{{{3, 3, 5, 3, 2}, {9, 9, 5, 8, 8, 11}, {13, 15, 15, 13}}}
*)
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Your approach does work, but now I would like to add one restriction: in addition to the total StandardDeviation of allowedPart, the StandardDeviation of each element of allowedPart must be smaller than the StandardDeviation of the data_. I suppose that one needs to implement this additional restriction with the &&-operator(?) –  John Apr 17 '12 at 14:52
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To reproduce your result example, just specify the number of desired clusters:

data = {10, 11, 15, 12, 9, 8, 7, 6, 8}; 
FindClusters[data, 2]
(*
-> {{10, 11, 15, 12}, {9, 8, 7, 6, 8}}
*)
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That won't help, as your approach is limited to two clusters for each dataset. I have datasets for which more than two clusters must be identified due to the length of the dataset and my restrictions. For instance: {12,13,15,14,5,4,3,4,5,23,24,22,25}->{{12,13,15,14},{5,4,3,4,5},{23,24,22,25}‌​}. –  John Apr 16 '12 at 23:24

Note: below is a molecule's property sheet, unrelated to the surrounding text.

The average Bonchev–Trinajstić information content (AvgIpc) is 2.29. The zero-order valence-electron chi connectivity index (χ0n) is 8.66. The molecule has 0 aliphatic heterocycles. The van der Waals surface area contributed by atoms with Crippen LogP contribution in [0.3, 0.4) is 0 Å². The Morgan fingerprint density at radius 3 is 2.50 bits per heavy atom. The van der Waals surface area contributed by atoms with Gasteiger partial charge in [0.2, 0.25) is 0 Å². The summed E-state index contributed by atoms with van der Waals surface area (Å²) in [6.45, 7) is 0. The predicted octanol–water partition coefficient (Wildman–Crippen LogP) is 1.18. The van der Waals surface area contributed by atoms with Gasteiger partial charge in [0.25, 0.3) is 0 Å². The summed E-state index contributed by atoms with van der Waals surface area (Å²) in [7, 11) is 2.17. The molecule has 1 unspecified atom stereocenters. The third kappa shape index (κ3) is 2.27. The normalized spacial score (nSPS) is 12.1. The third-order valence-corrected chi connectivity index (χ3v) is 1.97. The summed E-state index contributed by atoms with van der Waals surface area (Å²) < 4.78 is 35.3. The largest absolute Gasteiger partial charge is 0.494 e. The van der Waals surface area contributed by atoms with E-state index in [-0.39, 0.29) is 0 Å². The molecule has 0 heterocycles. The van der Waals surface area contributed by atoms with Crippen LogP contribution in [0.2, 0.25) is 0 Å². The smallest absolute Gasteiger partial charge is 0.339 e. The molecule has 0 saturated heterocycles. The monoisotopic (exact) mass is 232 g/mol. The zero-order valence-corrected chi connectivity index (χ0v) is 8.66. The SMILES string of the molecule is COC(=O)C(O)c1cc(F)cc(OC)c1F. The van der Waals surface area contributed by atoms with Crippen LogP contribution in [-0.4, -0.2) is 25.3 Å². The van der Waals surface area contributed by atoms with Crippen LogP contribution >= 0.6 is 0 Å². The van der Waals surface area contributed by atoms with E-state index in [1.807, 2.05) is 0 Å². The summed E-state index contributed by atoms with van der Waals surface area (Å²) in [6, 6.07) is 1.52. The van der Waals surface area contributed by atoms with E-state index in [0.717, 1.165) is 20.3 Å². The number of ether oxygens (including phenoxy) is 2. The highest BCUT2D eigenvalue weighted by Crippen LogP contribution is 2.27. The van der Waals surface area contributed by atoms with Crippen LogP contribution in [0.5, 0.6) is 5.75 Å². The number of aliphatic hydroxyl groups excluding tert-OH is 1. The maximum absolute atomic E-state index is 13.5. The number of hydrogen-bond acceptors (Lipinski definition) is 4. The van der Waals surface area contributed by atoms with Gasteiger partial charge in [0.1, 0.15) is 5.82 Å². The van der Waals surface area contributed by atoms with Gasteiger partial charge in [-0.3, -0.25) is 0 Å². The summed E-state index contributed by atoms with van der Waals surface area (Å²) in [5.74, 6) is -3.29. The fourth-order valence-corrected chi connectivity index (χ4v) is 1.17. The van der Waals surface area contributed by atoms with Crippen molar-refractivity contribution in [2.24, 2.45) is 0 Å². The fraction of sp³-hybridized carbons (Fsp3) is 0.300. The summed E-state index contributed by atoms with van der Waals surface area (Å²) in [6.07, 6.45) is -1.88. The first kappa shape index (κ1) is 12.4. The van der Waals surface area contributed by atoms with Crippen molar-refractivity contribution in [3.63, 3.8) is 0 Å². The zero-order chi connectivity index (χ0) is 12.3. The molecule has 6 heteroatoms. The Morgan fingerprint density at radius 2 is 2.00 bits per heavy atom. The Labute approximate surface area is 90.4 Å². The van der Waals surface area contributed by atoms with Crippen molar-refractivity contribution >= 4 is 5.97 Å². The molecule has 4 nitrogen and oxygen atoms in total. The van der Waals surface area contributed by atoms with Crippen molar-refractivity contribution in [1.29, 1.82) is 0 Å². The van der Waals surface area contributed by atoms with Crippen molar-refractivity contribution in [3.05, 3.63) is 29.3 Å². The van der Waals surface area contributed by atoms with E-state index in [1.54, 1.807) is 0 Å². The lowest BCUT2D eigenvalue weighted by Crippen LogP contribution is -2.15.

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You can try to find all the possible lengths of clusters

clusters = Map[FindClusters[data, #] &, Range[2, Length[data] - 1]]

Then remove the sets which have clusters with only 1 or 2 elements

selectclusters = Select[clusters, Min[Length /@ #] >= 3 &]

Then its simply a problem of selecting the set with the minimal stdev

stdevs = Sqrt /@ Total /@ Map[StandardDeviation, selectclusters, {2}]^2
Extract[selectclusters, Position[stdevs, Min@stdevs]]

This works for both the examples you posted. Hope this helps.

edit: There are certain datasets (ex. {19, 10, 7, 1, 3, 9, 10, 19, 5, 9}) Where no clusters with all sets having greater than 3 elements are found so this isn't completely foolproof.

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First off, it's cleaner to minimize the variances (squares of the standard deviations). Take the square root at the very end if you must.

Second, be aware that Mathematica's Variance (and StandardDeviation) are the so-called "unbiased" calculations used for statistical estimation. They might not be wanted here, because they penalize small clusters (pretty heavily), driving the solution to contain one large cluster in many cases. This suggests implementing a solution in which the objective function can be easily modified.

A recursive solution naturally suggests itself for clustering a list of $n$ values: for each initial interval of length $j\ge 3$, find the optimal clustering for the remaining $n-j$ values (provided there are $3$ or more of them). But don't forget to consider a single cluster! Without any optimization that leads directly to this: